Turbulence in Fluids

Turbulence in Fluids : Stochastic and Numerical Modelling

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Description

Turbulence is a dangerous topic which is often at the origin of serious fights in the scientific meetings devoted to it since it represents extremely different points of view, all of which have in common their complexity, as well as an inability to solve the problem. It is even difficult to agree on what exactly is the problem to be solved. Extremely schematically, two opposing points of view have been advocated during these last ten years: the first one is "statistical", and tries to model the evolution of averaged quantities of the flow. This com- has followed the glorious trail of Taylor and Kolmogorov, munity, which believes in the phenomenology of cascades, and strongly disputes the possibility of any coherence or order associated to turbulence. On the other bank of the river stands the "coherence among chaos" community, which considers turbulence from a purely deterministic po- int of view, by studying either the behaviour of dynamical systems, or the stability of flows in various situations. To this community are also associated the experimentalists who seek to identify coherent structures in shear flows.
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Product details

  • Hardback | 427 pages
  • 166.9 x 231.9 x 28.2mm | 716.67g
  • United States
  • English
  • Revised
  • 2nd Revised edition
  • biography
  • 0792306457
  • 9780792306450

Table of contents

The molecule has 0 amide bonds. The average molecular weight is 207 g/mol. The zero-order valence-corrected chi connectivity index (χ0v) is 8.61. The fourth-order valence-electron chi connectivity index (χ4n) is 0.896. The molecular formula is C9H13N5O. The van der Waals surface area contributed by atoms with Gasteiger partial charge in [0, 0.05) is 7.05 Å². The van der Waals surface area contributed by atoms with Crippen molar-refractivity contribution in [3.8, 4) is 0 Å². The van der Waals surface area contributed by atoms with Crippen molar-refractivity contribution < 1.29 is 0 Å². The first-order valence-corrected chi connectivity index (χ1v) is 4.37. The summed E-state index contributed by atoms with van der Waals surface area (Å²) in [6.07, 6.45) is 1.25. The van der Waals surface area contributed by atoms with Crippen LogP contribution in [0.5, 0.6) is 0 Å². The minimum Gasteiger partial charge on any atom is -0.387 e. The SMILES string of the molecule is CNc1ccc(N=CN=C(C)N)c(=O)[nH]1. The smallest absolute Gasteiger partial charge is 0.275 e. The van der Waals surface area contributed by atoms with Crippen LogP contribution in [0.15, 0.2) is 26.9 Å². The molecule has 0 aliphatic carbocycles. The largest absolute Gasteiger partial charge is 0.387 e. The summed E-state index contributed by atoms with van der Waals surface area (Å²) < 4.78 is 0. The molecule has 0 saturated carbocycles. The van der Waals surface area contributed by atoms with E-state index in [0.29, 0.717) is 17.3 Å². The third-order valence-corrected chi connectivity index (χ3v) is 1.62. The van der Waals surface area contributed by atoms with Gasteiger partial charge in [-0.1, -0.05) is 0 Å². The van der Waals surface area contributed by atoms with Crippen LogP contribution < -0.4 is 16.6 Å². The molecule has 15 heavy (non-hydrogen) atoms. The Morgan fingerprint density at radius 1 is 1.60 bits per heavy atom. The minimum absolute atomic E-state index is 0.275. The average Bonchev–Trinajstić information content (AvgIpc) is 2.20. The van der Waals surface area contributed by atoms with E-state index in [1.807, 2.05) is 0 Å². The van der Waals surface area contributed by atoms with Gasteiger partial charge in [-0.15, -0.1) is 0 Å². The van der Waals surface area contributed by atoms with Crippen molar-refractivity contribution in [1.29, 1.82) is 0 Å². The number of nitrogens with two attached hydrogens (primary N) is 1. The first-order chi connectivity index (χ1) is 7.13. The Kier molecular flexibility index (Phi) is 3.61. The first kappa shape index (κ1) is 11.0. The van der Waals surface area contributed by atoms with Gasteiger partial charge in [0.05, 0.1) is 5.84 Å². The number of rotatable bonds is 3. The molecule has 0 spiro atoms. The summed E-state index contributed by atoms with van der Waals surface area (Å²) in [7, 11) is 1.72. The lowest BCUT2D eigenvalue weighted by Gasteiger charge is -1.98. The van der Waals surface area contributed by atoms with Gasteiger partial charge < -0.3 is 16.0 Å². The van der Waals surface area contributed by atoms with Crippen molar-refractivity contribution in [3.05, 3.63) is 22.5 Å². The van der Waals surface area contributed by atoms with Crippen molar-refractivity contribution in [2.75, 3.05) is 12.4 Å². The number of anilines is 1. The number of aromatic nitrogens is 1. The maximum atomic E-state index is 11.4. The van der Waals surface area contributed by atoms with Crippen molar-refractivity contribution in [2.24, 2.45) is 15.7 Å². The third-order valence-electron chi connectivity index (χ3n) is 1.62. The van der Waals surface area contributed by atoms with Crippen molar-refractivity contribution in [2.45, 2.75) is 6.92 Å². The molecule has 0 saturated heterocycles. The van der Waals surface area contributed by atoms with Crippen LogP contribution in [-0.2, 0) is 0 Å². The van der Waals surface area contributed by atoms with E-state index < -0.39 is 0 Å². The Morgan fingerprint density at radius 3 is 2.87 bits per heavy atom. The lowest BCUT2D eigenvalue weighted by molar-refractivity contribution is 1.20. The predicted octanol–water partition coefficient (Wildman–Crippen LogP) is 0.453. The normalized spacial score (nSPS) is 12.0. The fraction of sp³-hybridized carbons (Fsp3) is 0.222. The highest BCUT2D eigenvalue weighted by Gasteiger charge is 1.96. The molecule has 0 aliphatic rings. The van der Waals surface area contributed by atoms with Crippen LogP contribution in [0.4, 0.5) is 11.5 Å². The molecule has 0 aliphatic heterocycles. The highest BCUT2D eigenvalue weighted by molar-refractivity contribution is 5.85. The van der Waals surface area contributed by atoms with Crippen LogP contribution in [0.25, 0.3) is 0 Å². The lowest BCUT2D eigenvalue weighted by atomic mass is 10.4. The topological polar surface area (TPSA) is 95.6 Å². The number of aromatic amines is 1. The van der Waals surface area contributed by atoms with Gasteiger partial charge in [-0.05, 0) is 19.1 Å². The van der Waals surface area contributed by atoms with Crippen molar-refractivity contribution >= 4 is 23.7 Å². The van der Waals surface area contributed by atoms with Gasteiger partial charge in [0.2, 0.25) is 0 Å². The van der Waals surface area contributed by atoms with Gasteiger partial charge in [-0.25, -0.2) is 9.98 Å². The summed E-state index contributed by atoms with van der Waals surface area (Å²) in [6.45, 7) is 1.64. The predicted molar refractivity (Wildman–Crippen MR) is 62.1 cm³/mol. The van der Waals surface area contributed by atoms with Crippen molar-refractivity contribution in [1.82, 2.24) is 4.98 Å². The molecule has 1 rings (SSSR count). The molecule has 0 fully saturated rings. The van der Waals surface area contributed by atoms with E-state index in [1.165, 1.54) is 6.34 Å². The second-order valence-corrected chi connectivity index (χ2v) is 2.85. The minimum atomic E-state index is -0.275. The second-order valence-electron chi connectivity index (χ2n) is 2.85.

I Introduction to turbulence in fluid mechanics.- 1 Is it possible to define turbulence?.- 2 Examples of turbulent flows.- 3 Fully developed turbulence.- 4 Fluid turbulence and "chaos".- 5 "Deterministic" and statistical approaches.- 6 Why study isotropic turbulence?.- 7 One-point closure modelling.- 8 Outline of the following chapters.- II Basic fluid dynamics.- 1 Eulerian notation and Lagrangian derivatives.- 2 The continuity equation.- 3 The conservation of momentum.- 4 The thermodynamic equation.- 5 The incompressibility assumption.- 6 The dynamics of vorticity.- 7 The generalized Kelvin theorem.- 8 The Boussinesq approximation.- 9 Internal inertial-gravity waves.- 10 Barre de Saint-Venant equations.- 2.10.1 Derivation of the equations.- 2.10.2 The potential vorticity.- 2.10.3 Inertial-gravity waves.- 2.10.3.1 Analogy with two-dimensional compressible gas.- 11 Gravity waves in a fluid of arbitrary depth.- III Transition to turbulence.- 1 The Reynolds number.- 2 Linear-instability theory.- 3.2.1 The Orr-Sommerfeld equation.- 3.2.2 The Rayleigh equation.- 3.2.2.1 Kuo equation.- 3 Transition in shear flows.- 3.3.1 Free-shear flows.- 3.3.1.1 Mixing layers.- 3.3.1.2 Mixing layer with differential rotation.- 3.3.1.3 Plane jets and wakes.- 3.3.2 Wall flows.- 3.3.2.1 The boundary layer.- 3.3.2.2 Poiseuille flow.- 3.3.3 Transition, coherent structures and Kolmogorov spectra.- 3.3.3.1 Linear stability of a vortex filament within a shear.- 3.3.4 Compressible turbulence.- 3.3.4.1 Compressible mixing layer.- 3.3.4.2 Compressible wake.- 3.3.4.3 Compressible boundary layer.- 4 The Rayleigh number.- 5 The Rossby number.- 3.5.1 Quasi-two-dimensional flow submitted to rotation.- 3.5.1.1 Linear analysis.- 3.5.1.2 The straining of absolute vorticity.- 6 The Froude Number.- 7 Turbulence, order and chaos.- IV The Fourier space.- 1 Fourier representation of a flow.- 4.1.1 Flow "within a box":.- 4.1.2 Integral Fourier representation.- 2 Navier-Stokes equations in Fourier space.- 3 Boussinesq approximation in the Fourier space.- 4 Craya decomposition.- 5 Complex helical waves decomposition.- V Kinematics of homogeneous turbulence.- 1 Utilization of random functions.- 2 Moments of the velocity field, homogeneity and stationarity.- 3 Isotropy.- 4 The spectral tensor of an isotropic turbulence.- 5 Energy, helicity, enstrophy and scalar spectra.- 6 Alternative expressions of the spectral tensor.- 7 Axisymmetric turbulence.- VI Phenomenological theories.- 1 Inhomogeneous turbulence.- 6.1.1 The mixing-length theory.- 6.1.2 Application of mixing-length to turbulent-shear flows.- 6.1.2.1 The plane jet.- 6.1.2.2 The round jet.- 6.1.2.3 The plane wake.- 6.1.2.4 The round wake.- 6.1.2.5 The plane mixing layer.- 6.1.2.6 The boundary layer.- 2 Triad interactions and detailed conservation.- 6.2.1 Quadratic invariants in physical space.- 6.2.1.1 Kinetic energy.- 6.2.1.2 Helicity.- 6.2.1.3 Passive scalar.- 3 Transfer and Flux.- 4 The Kolmogorov theory.- 6.4.1 Oboukhov's theory.- 5 The Richardson law.- 6 Characteristic scales of turbulence.- 6.6.1 The degrees of freedom of turbulence.- 6.6.1.1 The dimension of the attractor.- 6.6.2 The Taylor microscale.- 6.6.3 Self-similar decay.- 7 Skewness factor and enstrophy divergence.- 6.7.1 The skewness factor.- 6.7.2 Does enstrophy blow up at a finite time?.- 6.7.2.1 The constant skewness model.- 6.7.2.2 Positiveness of the skewness.- 6.7.2.3 Enstrophy blow up theorem.- 6.7.2.4 A self-similar model.- 6.7.2.5 Oboukhov's enstrophy blow up model.- 6.7.2.6 Discussion.- 6.7.3 The viscous case.- 8 The internal intermittency.- 6.8.1 The Kolmogorov-Oboukhov-Yaglom theory.- 6.8.2 The Novikov-Stewart (1964) model.- 6.8.3 Experimental and numerical results.- 6.8.4 Temperature and velocity intermittency.- VII Analytical theories and stochastic models.- 1 Introduction.- 2 The Quasi-Normal approximation.- 3 The Eddy-Damped Quasi-Normal type theories.- 4 The stochastic models.- 5 Phenomenology of the closures.- 6 Numerical resolution of the closure equations.- 7 The enstrophy divergence and energy catastrophe.- 8 The Burgers-M.R.C.M. model.- 9 Isotropic helical turbulence.- 10 The decay of kinetic energy.- 11 The Renormalization-Group techniques.- 7.11.1 The R.N.G. algebra.- 7.11.2 Two-point closure and R.N.G. techniques.- 7.11.2.1 The k-5/3 range.- 7.11.2.2 The infrared spectrum.- VIII Diffusion of passive scalars.- 1 Introduction.- 2 Phenomenology of the homogeneous passive scalar diffusion.- 8.2.1 The inertial-convective range.- 8.2.2 The inertial-conductive range.- 8.2.3 The viscous-convective range.- 3 The E.D.Q.N.M. isotropic passive scalar.- 8.3.1 A simplified E.D.Q.N.M. model.- 8.3.2 E.D.Q.N.M. scalar-enstrophy blow up.- 4 The decay of temperature fluctuations.- 8.4.1 Phenomenology.- 8.4.1.1 Non-local interactions theory.- 8.4.1.2 Self-similar decay.- 8.4.1.3 Anomalous temperature decay.- 8.4.2 Experimental temperature decay data.- 8.4.3 Discussion of the L.E.S. results.- 8.4.4 Diffusion in stationary turbulence.- 5 Lagrangian particle pair dispersion.- 6 Single-particle diffusion.- 8.6.1 Taylor' de Saint-Venant equations.- 2.10.1 Derivation of the equations.- 2.10.2 The potential vorticity.- 2.10.3 Inertial-gravity waves.- 2.10.3.1 Analogy with two-dimensional compressible gas.- 11 Gravity waves in a fluid of arbitrary depth.- III Transition to turbulence.- 1 The Reynolds number.- 2 Linear-instability theory.- 3.2.1 The Orr-Sommerfeld equation.- 3.2.2 The Rayleigh equation.- 3.2.2.1 Kuo equation.- 3 Transition in shear flows.- 3.3.1 Free-shear flows.- 3.3.1.1 Mixing layers.- 3.3.1.2 Mixing layer with differential rotation.- 3.3.1.3 Plane jets and wakes.- 3.3.2 Wall flows.- 3.3.2.1 The boundary layer.- 3.3.2.2 Poiseuille flow.- 3.3.3 Transition, coherent structures and Kolmogorov spectra.- 3.3.3.1 Linear stability of a vortex filament within a shear.- 3.3.4 Compressible turbulence.- 3.3.4.1 Compressible mixing layer.- 3.3.4.2 Compressible wake.- 3.3.4.3 Compressible boundary layer.- 4 The Rayleigh number.- 5 The Rossby number.- 3.5.1 Quasi-two-dimensional flow submitted to rotation.- 3.5.1.1 Linear analysis.- 3.5.1.2 The straining of absolute vorticity.- 6 The Froude Number.- 7 Turbulence, order and chaos.- IV The Fourier space.- 1 Fourier representation of a flow.- 4.1.1 Flow "within a box":.- 4.1.2 Integral Fourier representation.- 2 Navier-Stokes equations in Fourier space.- 3 Boussinesq approximation in the Fourier space.- 4 Craya decomposition.- 5 Complex helical waves decomposition.- V Kinematics of homogeneous turbulence.- 1 Utilization of random functions.- 2 Moments of the velocity field, homogeneity and stationarity.- 3 Isotropy.- 4 The spectral tensor of an isotropic turbulence.- 5 Energy, helicity, enstrophy and scalar spectra.- 6 Alternative expressions of the spectral tensor.- 7 Axisymmetric turbulence.- VI Phenomenological theories.- 1 Inhomogeneous turbulence.- 6.1.1 The mixing-length theory.- 6.1.2 Application of mixing-length to turbulent-shear flows.- 6.1.2.1 The plane jet.- 6.1.2.2 The round jet.- 6.1.2.3 The plane wake.- 6.1.2.4 The round wake.- 6.1.2.5 The plane mixing layer.- 6.1.2.6 The boundary layer.- 2 Triad interactions and detailed conservation.- 6.2.1 Quadratic invariants in physical space.- 6.2.1.1 Kinetic energy.- 6.2.1.2 Helicity.- 6.2.1.3 Passive scalar.- 3 Transfer and Flux.- 4 The Kolmogorov theory.- 6.4.1 Oboukhov's theory.- 5 The Richardson law.- 6 Characteristic scales of turbulence.- 6.6.1 The degrees of freedom of turbulence.- 6.6.1.1 The dimension of the attractor.- 6.6.2 The Taylor microscale.- 6.6.3 Self-similar decay.- 7 Skewness factor and enstrophy divergence.- 6.7.1 The skewness factor.- 6.7.2 Does enstrophy blow up at a finite time?.- 6.7.2.1 The constant skewness model.- 6.7.2.2 Positiveness of the skewness.- 6.7.2.3 Enstrophy blow up theorem.- 6.7.2.4 A self-similar model.- 6.7.2.5 Oboukhov's enstrophy blow up model.- 6.7.2.6 Discussion.- 6.7.3 The viscous case.- 8 The internal intermittency.- 6.8.1 The Kolmogorov-Oboukhov-Yaglom theory.- 6.8.2 The Novikov-Stewart (1964) model.- 6.8.3 Experimental and numerical results.- 6.8.4 Temperature and velocity intermittency.- VII Analytical theories and stochastic models.- 1 Introduction.- 2 The Quasi-Normal approximation.- 3 The Eddy-Damped Quasi-Normal type theories.- 4 The stochastic models.- 5 Phenomenology of the closures.- 6 Numerical resolution of the closure equations.- 7 The enstrophy divergence and energy catastrophe.- 8 The Burgers-M.R.C.M. model.- 9 Isotropic helical turbulence.- 10 The decay of kinetic energy.- 11 The Renormalization-Group techniques.- 7.11.1 The R.N.G. algebra.- 7.11.2 Two-point closure and R.N.G. techniques.- 7.11.2.1 The k-5/3 range.- 7.11.2.2 The infrared spectrum.- VIII Diffusion of passive scalars.- 1 Introduction.- 2 Phenomenology of the homogeneous passive scalar diffusion.- 8.2.1 The inertial-convective range.- 8.2.2 The inertial-conductive range.- 8.2.3 The viscous-convective range.- 3 The E.D.Q.N.M. isotropic passive scalar.- 8.3.1 A simplified E.D.Q.N.M. model.- 8.3.2 E.D.Q.N.M. scalar-enstrophy blow up.- 4 The decay of temperature fluctuations.- 8.4.1 Phenomenology.- 8.4.1.1 Non-local interactions theory.- 8.4.1.2 Self-similar decay.- 8.4.1.3 Anomalous temperature decay.- 8.4.2 Experimental temperature decay data.- 8.4.3 Discussion of the L.E.S. results.- 8.4.4 Diffusion in stationary turbulence.- 5 Lagrangian particle pair dispersion.- 6 Single-particle diffusion.- 8.6.1 Taylor's diffusion law.- 8.6.2 E.D.Q.N.M. approach to single-particle diffusion.- IX Two-dimensional and quasi-geostrophic turbulence.- 1 Introduction.- 2 The quasi-geostrophic theory.- 9.2.1 The geostrophic approximation.- 9.2.2 The quasi-geostrophic potential vorticity equation.- 9.2.3 The n-layer quasi-geostrophic model.- 9.2.4 Interaction with an Ekman layer.- 9.2.4.1 Geostrophic flow above an Ekman layer.- 9.2.4.2 The upper Ekman layer.- 9.2.5 Barotropic and baroclinic waves.- 3 Two-dimensional isotropic turbulence.- 9.3.1 Fjortoft's theorem.- 9.3.2 The enstrophy cascade.- 9.3.3 The inverse energy cascade.- 9.3.4 The two-dimensional E.D.Q.N.M. model.- 9.3.5 Freely-decaying turbulence.- 4 Diffusion of a passive scalar.- 5 Geostrophic turbulence.- 9.5.1 Rapidly-rotating stratified fluid of arbitrary depth.- X Absolute equilibrium ensembles.- 1 Truncated Euler Equations.- 2 Liouville's theorem in the phase space.- 3 The application to two-dimensional turbulence.- 4 Two-dimensional turbulence over topography.- XI The statistical predictability theory.- 1 Introduction.- 2 The E.D.Q.N.M. predictability equations.- 3 Predictability of three-dimensional turbulence.- 4 Predictability of two-dimensional turbulence.- XII Large-eddy simulations.- 1 The direct-numerical simulation of turbulence.- 2 The Large Eddy Simulations.- 12.2.1 Large and subgrid scales.- 12.2.2 L.E.S. and the predictability problem.- 3 The Smagorinsky model.- 4 L.E.S. of 3-D isotropic turbulence.- 12.4.1 Spectral eddy-viscosity and diffusivity.- 12.4.2 Spectral large-eddy simulations.- 12.4.3 The anomalous spectral eddy-diffusivity.- 12.4.4 Alternative approaches.- 12.4.5 A local formulation of the spectral eddy-viscosity.- 5 L.E.S. of two-dimensional turbulence.- XIII Towards real-world turbulence.- 1 Introduction.- 2 Stably-stratified turbulence.- 13.2.1 The so-called "collapse" problem.- 13.2.2 A numerical approach to the collapse.- 3 The two-dimensional mixing layer.- 13.3.1 Generalities.- 13.3.2 Two-dimensional turbidence in the mixing layer.- 13.3.3 Two-dimensional unpredictability.- 13.3.4 Two-dimensional unpredictability and 3D growth.- 4 3D numerical simulations of the mixing layer.- 13.4.1 Direct-numerical simulations.- 13.4.2 Large-eddy simulations of mixing layers.- 13.4.3 Recreation of the coherent structures.- 13.4.4 Rotating mixing layers.- 5 Conclusion.